Freight Insights for August 2021
The following insights are taken from a monthly discussion between Sunset’s nine US/MX branches.
Trends and discussions range from seasonal manufacturing and agriculture trends that affect available capacity to general insight into outside factors affecting freight volumes.
Below is a summary of the August 10 call:
- Rail, TL, and LTL are stifled due to equipment and driver capacity constraint. Driver pay increases continue.
- “The driver market has become worse as the year has played out,” says Derek Leathers, CEO of Werner Enterprises. “Driver wage increases are accelerating as well, with driver pay at Werner up 11% year-over-year at the end of the second quarter. We still have some targeted, strategic driver pay raises that are going into effect, both in dedicated and in one-way (over-the-road-truckload).”
- Fuel Prices: national average diesel fuel price +1.6% July ’21 vs. June ’21. YOY comparison: +38%
- Consumer demand continues to stretch supply chains and retailers shift from the back-to-school season to the peak shipping season for holiday merchandise.
- July retail sales dropped 1% but still +13% YOY. Only 3rd month since January to see a decline. Saw decline in auto sales, online sales, and clothing/accessories. Increase in miscellaneous retailer category (florist, pet shops, etc), as well as gas, restaurants, and bars.
- Disruption and supply bottlenecks could last into late 2022.
- Expect cost increase September through December of around +2-5%
- Concerns Delta variant could fuel port disruptions: A major terminal at Ningbo-Zhoushan, the world’s third-busiest port, was closed 8/11 after a worker tested positive for the Delta variant. Halted all inbound and outbound container services at it’s Meishan terminal. The port remains partially shut down (as of 8/16). 46 ocean container vessels are waiting outside the port to be unloaded (~500,000 TEUS in backlog).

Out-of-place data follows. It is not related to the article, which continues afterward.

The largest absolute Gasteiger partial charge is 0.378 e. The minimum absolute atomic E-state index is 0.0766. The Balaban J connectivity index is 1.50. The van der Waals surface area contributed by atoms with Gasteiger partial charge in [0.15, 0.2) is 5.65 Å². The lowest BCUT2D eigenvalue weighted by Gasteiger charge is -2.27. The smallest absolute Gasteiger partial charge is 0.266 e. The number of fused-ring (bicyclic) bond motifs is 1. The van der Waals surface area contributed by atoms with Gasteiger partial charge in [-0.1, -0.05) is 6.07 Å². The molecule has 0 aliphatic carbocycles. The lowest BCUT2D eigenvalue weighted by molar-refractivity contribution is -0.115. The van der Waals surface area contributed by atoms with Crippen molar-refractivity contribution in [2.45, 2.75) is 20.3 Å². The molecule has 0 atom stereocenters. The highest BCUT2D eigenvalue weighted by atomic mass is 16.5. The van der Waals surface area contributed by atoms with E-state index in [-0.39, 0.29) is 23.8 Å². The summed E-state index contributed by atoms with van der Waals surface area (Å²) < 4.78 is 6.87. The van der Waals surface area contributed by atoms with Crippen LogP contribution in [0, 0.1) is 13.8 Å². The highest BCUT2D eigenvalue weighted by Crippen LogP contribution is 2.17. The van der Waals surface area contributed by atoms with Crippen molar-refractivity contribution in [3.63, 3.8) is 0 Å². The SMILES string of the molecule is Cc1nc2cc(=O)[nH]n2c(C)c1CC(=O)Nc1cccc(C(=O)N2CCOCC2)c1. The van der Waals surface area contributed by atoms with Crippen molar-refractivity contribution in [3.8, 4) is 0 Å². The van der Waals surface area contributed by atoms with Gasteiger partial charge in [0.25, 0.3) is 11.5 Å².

- Covid infections in Ho Chi Minh City, Vietnam impose lockdown until 9/15 (two months).
- Shanghai-based carriers China Cargo Airlines and China Eastern Airlines have grounded all “passenger belly freighters” – i.e., passenger craft carrying cargo only – until the end of August, and congestion has worsened at the airport.
- Retailers stocking up for holiday shopping. Ecommerce sales remain strong, and shippers continue to grapple with inventory restocking. Container dwell times and ships at anchor approaching record levels: 36 vessels at anchor outside ports of LA/LB, hit record from Feb. Average 7 days at anchor, +5 from days last month.
- Air volume grew +8% in the first 6 months of 2021 compared with the same period in pre-pandemic in 2019.
- Intl Air Freight: as demand remains strong and passenger capacity add-backs remain muted (down 2% M/M and down 11% Y/Y, respectively), we expect rates to be up 100-200%+ versus pre-COVID levels. Anticipate demand to outstrip capacity through 2021.
- Intl Ocean: Price increases since mid-2020 are being driven by strong demand and subsequent capacity scarcity. Meaningful capacity growth will likely be a 2023 event, so rates likely remain significantly above pre-COVID rates over the next 18 months. Congestion in Southern California will get worse over the next three months when import volumes are likely to set new records.
- Conditions will remain tight across all major transportation modes heading into an early holiday season.
- It makes sense when rates are high, that carriers are eager to grow their fleets. However, the most recent August ATA data shows that this rule doesn’t prevail in the current freight market. In 2021, fleet sizes are down 6% for large carriers and 4.9% for small carriers with LTL carriers down 0.9%.
- Expectations are that TL Spot Rates have hit their peak and a drop is coming with rates trending downwards slowly. Contracted TL Rates are expected to continue to climb due to a sustained inflationary spot market.
- Amid all the hustle of the COVID pandemic, the ground may be shifting for our industry where old operating models will no longer apply post-COVID.
- Consumer spending is on pace to increase by 9% in 2021, which would be the highest increase since 1946 on the heels of WWII.
Industry data is pulled and summarized weekly from key proprietors and industry experts using multiple publications and sources. Sources include, but not limited to: Cass Transportation Index, DAT, Journal of Commerce (JOC), PYMNTS, NRF, Cleveland Research. The information is discussed with Sunset Managing Directors and validated prior to publication of summary data in this posting.